A British children's hospital is coating the toys in its wards with a revolutionary form of "liquid glass" that has proven in trials to reduce the number of disease-causing bacteria living on the surface of objects.
Severely ill children being treated at Liverpool's Alder Hey Children's Hospital are often not allowed to play with its pool of toys due to fears infections will be passed between patients, some of whom may have suppressed immune systems resulting from their life-saving treatment.
The liquid glass, which is safe and completely inert, forms an invisible, flexible coating on the surface of an object and repels dirt and grime. More importantly, it is believed to prevent the build-up of hospital-acquired infections such as the superbug Staphylococcus aureus, which is resistant to many antibiotics.
Alder Hey is testing the experimental coating on the toys in its children's wards because these shared objects come into intimate body contact and could easily become a source of a hospital-acquired infection spread between the children. "We have an awful lot of toys and many of them are difficult to clean. We even have to remove some of them because they are so difficult to keep clean, yet they are so important for the children," said Pauline Bradshaw, operational director of infection, prevention and control at Alder Hey.
"We view toys in the same frame as any other medical device that has to be cleaned and decontaminated. Once the toy is coated with the liquid glass you cannot see any difference whatsoever. I think it's got great potential not just for toys but for other hospital settings," Ms Bradshaw said.
Tests of the liquid glass in another nearby hospital, Southport and Formby District General, have shown that coating surfaces such as floors, bedside tables, washbasins, toilet handles and lift buttons, can reduce bacterial growth by between 25 and 50 per cent.
The three-month trial at Southport compared surfaces coated with the liquid-glass, made by a German company called Nanopool, against untreated surfaces. Hospital staff followed their usual cleaning routines and were not told which surfaces had been coated.
Scientists took swabs of different hospital areas every week for the 12-week period and the final results demonstrated a clear, statistical difference in bacterial load between the treated and untreated surfaces, according to the official evaluation of the trial. "These initial results suggest that the Nanopool coating would be effective in reducing levels of contamination on a range of surfaces in hospitals and could potentially improve the efficiency and effectiveness of the cleaning regime," the report says.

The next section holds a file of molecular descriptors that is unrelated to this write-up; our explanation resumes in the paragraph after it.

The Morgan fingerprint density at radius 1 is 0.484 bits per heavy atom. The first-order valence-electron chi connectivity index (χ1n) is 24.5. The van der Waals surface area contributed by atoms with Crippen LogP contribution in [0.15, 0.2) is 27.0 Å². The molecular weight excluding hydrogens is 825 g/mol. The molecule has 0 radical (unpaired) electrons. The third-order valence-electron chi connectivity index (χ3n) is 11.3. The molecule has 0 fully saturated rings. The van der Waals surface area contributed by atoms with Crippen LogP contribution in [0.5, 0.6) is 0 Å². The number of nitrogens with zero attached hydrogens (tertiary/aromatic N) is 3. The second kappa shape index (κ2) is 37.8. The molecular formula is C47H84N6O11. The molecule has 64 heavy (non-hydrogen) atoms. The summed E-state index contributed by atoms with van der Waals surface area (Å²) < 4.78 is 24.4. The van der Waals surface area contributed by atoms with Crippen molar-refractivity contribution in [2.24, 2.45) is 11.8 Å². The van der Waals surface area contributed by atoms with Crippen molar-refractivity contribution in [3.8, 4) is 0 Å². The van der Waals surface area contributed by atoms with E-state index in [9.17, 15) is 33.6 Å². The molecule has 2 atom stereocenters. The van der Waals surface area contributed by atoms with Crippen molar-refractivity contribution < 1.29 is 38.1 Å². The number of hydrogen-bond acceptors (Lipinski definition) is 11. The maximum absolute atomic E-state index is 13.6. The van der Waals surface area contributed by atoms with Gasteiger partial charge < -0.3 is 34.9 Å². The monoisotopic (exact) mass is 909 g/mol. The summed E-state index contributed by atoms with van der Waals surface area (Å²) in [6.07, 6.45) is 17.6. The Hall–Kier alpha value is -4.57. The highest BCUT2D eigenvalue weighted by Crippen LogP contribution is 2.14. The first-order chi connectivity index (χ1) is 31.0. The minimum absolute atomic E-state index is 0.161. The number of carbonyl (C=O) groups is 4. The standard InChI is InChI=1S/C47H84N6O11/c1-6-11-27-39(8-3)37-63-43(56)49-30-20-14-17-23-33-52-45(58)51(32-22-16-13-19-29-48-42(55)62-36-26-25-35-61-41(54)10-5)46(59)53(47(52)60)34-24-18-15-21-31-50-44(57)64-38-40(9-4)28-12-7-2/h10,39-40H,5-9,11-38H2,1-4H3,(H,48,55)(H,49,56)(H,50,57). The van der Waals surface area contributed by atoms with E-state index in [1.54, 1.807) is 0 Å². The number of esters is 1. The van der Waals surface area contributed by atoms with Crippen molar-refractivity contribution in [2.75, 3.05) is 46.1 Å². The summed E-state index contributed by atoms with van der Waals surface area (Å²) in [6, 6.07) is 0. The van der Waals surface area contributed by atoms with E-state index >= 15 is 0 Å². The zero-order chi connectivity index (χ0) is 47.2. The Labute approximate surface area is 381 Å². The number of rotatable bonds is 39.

"The evaluation also confirmed that the Nanopool coating can be applied in a busy hospital setting with relative ease and with minimal disruption," it says.
The liquid glass, a form of silicon dioxide in solution, was originally developed as an anti-graffiti coating for the outside of buildings but scientists soon realised that it had the potential to act as an anti-bacterial barrier.
Nanopool said that it has conducted tests at a meat-processing plant in Germany and found that cleaning treated surfaces with hot water was just as effective at killing bacteria as cleaning untreated surfaces with a bleach solution.
Neil McClelland, Nanopool's UK project manager, said that the liquid glass coating is just a few millions of a millimetre thick and the electrostatic forces on the nanoscale film repel water and dirt. They also prevent bacteria from replicating in the way they would normally do on an untreated surface, he said.
"The tests show that we can reduce bacterial loading by between 25 and 50 per cent at a stroke and I suspect it may be higher with a bespoke cleaning method we are developing. As soon as the data on the trial was released we got a request from the same hospital in Southport to coat 150 toilets," Mr McClelland said.
Brent Dunleavey, the managing director of Radal Technology, which is subcontracted by Nanopool, is working with Alder Hey and other NHS hospitals interested in using liquid glass to coat surfaces at risk of spreading superbugs. The trial on the Alder Hey toys will involve a new cleaning method that does away with the usual caustic, bleaching agents and instead uses a "skin-safe, food-safe biocide", said Mr Dunleavey.
Conventional cleaning products used in hospitals often leave a residue that could interfere with the anti-bacterial properties of the liquid glass, he said.